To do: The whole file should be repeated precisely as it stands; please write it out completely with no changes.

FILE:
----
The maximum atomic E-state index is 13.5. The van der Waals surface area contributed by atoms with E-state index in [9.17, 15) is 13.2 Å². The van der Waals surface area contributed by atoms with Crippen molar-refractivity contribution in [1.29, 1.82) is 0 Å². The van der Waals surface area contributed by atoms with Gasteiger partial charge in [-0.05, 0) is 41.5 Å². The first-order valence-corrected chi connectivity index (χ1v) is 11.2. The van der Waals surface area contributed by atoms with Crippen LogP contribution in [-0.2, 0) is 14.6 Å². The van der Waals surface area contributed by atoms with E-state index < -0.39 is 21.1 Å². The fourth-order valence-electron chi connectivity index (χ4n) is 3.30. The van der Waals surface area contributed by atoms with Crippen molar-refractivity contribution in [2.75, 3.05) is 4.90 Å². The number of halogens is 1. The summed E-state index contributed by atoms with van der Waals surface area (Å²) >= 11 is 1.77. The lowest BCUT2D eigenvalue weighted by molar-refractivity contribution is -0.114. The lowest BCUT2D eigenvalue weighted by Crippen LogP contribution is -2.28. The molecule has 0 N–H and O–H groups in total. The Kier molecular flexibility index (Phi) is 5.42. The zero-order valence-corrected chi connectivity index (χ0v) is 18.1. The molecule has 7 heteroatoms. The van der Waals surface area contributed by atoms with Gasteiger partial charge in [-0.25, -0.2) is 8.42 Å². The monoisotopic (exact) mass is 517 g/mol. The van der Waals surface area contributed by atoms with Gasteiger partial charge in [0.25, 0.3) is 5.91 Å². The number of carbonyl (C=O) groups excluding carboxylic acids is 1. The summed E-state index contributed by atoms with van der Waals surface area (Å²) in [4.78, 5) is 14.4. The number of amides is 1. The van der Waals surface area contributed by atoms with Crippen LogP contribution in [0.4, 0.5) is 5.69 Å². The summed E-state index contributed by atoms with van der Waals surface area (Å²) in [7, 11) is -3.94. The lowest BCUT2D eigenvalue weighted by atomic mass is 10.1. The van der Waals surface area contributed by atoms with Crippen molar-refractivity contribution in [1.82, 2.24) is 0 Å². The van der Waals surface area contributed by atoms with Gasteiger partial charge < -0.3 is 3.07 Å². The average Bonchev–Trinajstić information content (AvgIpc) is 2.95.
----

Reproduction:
The maximum atomic E-state index is 13.5. The van der Waals surface area contributed by atoms with E-state index in [9.17, 15) is 13.2 Å². The van der Waals surface area contributed by atoms with Crippen molar-refractivity contribution in [1.29, 1.82) is 0 Å². The van der Waals surface area contributed by atoms with Gasteiger partial charge in [-0.05, 0) is 41.5 Å². The first-order valence-corrected chi connectivity index (χ1v) is 11.2. The van der Waals surface area contributed by atoms with Crippen LogP contribution in [-0.2, 0) is 14.6 Å². The van der Waals surface area contributed by atoms with E-state index < -0.39 is 21.1 Å². The fourth-order valence-electron chi connectivity index (χ4n) is 3.30. The van der Waals surface area contributed by atoms with Crippen molar-refractivity contribution in [2.75, 3.05) is 4.90 Å². The number of halogens is 1. The summed E-state index contributed by atoms with van der Waals surface area (Å²) >= 11 is 1.77. The lowest BCUT2D eigenvalue weighted by molar-refractivity contribution is -0.114. The lowest BCUT2D eigenvalue weighted by Crippen LogP contribution is -2.28. The molecule has 0 N–H and O–H groups in total. The Kier molecular flexibility index (Phi) is 5.42. The zero-order valence-corrected chi connectivity index (χ0v) is 18.1. The molecule has 7 heteroatoms. The van der Waals surface area contributed by atoms with Gasteiger partial charge in [-0.25, -0.2) is 8.42 Å². The monoisotopic (exact) mass is 517 g/mol. The van der Waals surface area contributed by atoms with Gasteiger partial charge in [0.25, 0.3) is 5.91 Å². The number of carbonyl (C=O) groups excluding carboxylic acids is 1. The summed E-state index contributed by atoms with van der Waals surface area (Å²) in [4.78, 5) is 14.4. The number of amides is 1. The van der Waals surface area contributed by atoms with Crippen LogP contribution in [0.4, 0.5) is 5.69 Å². The summed E-state index contributed by atoms with van der Waals surface area (Å²) in [7, 11) is -3.94. The lowest BCUT2D eigenvalue weighted by atomic mass is 10.1. The van der Waals surface area contributed by atoms with Crippen molar-refractivity contribution in [1.82, 2.24) is 0 Å². The van der Waals surface area contributed by atoms with Gasteiger partial charge < -0.3 is 3.07 Å². The average Bonchev–Trinajstić information content (AvgIpc) is 2.95.